Hi! My name is Sam, and I started this blog to help other injured people. Before you start reading, let me tell you a little about myself. Ten years ago, I slipped on a slice of fruit in a grocery store. My leg slid out from under me, and in a freak twist, it was rendered useless. I could no longer work and struggled with intense pain every day. Luckily, I found an accident and injury attorney who was able to get me the compensation I needed to cover my medical bills and my lost time at work. However, while I waited for the settlement to come through, I had to get creative physically and financially. This blog is dedicated to anyone who is in that limbo position. I hope the posts here help you decide what to do while you wait for the results of your trial.
Social Security disability claims can be denied for a number of reasons, but one of the most common is related to job history. If the Social Security Administration, or SSA, has denied your application due to a job history-related issue, you can file a disability. To file one, you need to know how you can overcome certain claims by the agency.
One possible reason for denial of benefits is that the SSA believes that you have work skills you do not have. Part of the disability process is determining whether your skills can be used to perform another job.
The agency will look at past work that you have performed to gauge skills. The past work the agency can consider is very limited. For instance, part-time and sporadic work should not be considered.
If this information gathered by the agency is used to disqualify you from receiving benefits, you and your attorney can file an appeal. During the hearing, you can explain what skills you have to the administrative law judge.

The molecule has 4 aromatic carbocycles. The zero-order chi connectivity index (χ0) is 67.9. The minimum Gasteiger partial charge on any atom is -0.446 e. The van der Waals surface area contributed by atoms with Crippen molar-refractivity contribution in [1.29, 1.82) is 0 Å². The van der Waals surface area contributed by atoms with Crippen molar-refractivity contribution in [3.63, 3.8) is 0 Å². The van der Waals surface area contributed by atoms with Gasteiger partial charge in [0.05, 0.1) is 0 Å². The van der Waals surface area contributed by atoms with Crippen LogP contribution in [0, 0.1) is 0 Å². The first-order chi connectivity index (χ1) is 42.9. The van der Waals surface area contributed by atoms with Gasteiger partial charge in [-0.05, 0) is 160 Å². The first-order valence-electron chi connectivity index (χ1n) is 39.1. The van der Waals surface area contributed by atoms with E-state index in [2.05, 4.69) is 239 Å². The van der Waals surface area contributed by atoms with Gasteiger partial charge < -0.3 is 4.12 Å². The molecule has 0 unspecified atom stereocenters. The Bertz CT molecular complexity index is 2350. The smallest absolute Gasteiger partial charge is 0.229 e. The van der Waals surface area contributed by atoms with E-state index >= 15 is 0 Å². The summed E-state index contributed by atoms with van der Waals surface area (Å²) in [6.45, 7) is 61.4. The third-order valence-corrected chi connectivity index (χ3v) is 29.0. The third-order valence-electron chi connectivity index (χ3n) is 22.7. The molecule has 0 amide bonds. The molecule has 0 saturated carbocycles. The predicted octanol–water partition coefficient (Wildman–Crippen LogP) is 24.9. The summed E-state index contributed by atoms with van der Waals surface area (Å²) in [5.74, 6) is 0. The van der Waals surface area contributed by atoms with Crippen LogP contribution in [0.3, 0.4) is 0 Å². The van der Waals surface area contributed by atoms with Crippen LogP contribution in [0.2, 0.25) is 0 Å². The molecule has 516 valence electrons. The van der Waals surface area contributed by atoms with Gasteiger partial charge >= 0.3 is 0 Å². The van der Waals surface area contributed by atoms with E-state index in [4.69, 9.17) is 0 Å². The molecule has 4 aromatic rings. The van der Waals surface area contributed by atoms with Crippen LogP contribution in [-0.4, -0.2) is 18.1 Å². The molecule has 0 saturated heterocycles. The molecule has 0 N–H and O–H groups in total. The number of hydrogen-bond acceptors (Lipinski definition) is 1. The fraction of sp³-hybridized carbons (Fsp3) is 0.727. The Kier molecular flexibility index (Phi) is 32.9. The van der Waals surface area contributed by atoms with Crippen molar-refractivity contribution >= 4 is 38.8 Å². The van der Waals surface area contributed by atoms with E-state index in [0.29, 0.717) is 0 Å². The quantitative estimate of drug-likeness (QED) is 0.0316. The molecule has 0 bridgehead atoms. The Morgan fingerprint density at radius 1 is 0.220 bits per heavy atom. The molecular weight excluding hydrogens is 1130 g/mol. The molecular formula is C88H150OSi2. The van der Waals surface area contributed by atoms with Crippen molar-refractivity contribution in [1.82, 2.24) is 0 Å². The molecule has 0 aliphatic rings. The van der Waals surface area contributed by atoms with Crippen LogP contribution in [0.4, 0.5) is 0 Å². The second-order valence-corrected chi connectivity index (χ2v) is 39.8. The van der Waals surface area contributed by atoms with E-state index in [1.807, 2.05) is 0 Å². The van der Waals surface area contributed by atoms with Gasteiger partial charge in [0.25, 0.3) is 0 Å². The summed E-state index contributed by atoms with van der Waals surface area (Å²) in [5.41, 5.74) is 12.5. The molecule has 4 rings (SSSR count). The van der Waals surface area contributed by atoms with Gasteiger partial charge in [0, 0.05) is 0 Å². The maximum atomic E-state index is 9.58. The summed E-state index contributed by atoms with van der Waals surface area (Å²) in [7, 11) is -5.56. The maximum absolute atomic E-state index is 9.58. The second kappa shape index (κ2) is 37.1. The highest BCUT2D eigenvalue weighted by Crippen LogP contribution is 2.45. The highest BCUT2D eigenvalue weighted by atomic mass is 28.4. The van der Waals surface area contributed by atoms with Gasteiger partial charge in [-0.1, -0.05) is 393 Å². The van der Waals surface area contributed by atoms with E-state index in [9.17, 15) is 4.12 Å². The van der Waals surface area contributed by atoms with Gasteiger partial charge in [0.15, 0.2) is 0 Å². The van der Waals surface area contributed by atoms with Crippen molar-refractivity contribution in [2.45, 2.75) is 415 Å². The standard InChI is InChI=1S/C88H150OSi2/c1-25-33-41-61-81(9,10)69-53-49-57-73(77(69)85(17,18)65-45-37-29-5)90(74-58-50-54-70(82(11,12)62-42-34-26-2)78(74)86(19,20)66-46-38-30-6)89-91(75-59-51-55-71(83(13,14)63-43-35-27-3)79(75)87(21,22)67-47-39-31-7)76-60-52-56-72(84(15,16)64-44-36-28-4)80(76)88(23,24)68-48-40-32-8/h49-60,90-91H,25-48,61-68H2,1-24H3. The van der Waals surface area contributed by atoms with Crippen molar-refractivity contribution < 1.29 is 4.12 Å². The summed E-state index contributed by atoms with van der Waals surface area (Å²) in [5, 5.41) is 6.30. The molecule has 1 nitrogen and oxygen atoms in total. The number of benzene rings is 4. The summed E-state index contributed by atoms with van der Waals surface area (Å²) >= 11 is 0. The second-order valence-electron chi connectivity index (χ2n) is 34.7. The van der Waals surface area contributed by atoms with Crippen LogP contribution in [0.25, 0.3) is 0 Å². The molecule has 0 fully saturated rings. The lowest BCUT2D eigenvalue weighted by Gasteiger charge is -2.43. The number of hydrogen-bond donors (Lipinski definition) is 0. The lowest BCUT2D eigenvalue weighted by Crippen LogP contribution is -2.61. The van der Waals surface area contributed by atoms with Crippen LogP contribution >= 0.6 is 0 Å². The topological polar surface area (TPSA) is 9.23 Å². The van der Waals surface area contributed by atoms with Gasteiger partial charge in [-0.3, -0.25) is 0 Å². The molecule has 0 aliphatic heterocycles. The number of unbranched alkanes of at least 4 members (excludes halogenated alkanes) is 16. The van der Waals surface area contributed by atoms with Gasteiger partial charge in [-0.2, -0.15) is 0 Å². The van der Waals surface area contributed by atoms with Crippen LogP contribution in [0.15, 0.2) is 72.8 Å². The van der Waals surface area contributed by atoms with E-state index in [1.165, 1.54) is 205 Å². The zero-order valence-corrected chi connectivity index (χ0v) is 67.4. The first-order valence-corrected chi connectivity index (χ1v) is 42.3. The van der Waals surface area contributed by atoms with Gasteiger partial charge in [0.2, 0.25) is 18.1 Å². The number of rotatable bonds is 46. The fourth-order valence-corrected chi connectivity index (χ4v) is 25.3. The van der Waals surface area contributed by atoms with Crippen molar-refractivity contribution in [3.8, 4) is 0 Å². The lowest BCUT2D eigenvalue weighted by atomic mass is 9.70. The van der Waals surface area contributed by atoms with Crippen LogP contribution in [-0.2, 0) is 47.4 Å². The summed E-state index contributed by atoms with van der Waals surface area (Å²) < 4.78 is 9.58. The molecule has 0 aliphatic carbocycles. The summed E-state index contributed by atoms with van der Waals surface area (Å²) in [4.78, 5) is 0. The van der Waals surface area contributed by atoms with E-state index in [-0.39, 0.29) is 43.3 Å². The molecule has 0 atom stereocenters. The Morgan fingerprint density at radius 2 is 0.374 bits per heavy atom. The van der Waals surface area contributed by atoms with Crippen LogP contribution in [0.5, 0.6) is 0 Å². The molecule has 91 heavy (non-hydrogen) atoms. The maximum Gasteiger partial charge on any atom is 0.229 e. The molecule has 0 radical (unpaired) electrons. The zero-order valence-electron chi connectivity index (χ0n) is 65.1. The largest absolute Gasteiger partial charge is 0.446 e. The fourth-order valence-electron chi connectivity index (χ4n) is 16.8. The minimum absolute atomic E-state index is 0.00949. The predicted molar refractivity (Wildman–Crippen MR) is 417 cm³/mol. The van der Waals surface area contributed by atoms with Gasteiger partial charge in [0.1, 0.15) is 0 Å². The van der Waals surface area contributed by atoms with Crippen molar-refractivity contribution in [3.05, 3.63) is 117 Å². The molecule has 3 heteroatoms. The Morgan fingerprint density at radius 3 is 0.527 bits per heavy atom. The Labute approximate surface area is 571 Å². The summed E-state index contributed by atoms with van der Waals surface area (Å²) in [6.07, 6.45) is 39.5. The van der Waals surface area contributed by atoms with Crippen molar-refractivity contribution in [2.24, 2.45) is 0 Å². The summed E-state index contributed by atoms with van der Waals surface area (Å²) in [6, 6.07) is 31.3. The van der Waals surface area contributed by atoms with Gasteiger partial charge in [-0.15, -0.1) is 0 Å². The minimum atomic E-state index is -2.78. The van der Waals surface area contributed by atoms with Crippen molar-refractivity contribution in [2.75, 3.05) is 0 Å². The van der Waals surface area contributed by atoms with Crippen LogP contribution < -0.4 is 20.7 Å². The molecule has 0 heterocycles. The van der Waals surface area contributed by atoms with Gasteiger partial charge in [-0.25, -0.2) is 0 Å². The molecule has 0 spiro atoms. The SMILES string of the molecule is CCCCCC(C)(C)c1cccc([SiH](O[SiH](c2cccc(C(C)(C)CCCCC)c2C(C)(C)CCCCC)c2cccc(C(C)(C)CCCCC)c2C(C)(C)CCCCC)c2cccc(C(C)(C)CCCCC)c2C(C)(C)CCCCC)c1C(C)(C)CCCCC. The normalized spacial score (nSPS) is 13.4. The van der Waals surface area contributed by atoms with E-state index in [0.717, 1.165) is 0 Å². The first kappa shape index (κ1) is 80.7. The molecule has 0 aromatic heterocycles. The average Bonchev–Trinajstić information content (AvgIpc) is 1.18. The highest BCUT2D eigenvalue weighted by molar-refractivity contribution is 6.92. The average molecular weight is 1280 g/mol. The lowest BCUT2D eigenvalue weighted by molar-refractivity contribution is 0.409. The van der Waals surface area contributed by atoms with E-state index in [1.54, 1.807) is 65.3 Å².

Remember, the judge is relying on the testimony of the SSA's vocation expert to discuss what job skills you have. The expert can only provide testimony regarding what skills are generally needed for the position you held prior to filing for help. Your lawyer will ensure that the judge is aware that you only performed certain skills.
There is a possibility that the SSA could deny you for benefits if the agency believes that you can still do your old job. This decision usually is based on your description of your job duties and your disability.
When you appeal the decision, your attorney will ensure that a more complete picture of your job duties is provided. A more descriptive listing of your duties could include detailing the amount of time that is spent standing or having to lift heavy items.
Your attorney will also include medical evidence that shows exactly why you cannot do the job anymore. Evidence can include your medical records, CT scans, MRIs, and X-rays.
If your case does make it to a hearing, it is important that you be as detailed as possible when discussing your injuries and job duties. Do not over-exaggerate, but provide all of the information the judge needs to make a sound decision.
A denial of benefits can be hard to accept. Fortunately, you can appeal the denial. With the help of an experienced attorney, you have a better chance of having a denial overturned. For more information, contact a business such as Law Offices Of Russell J. Goldsmith.Share
18 March 2015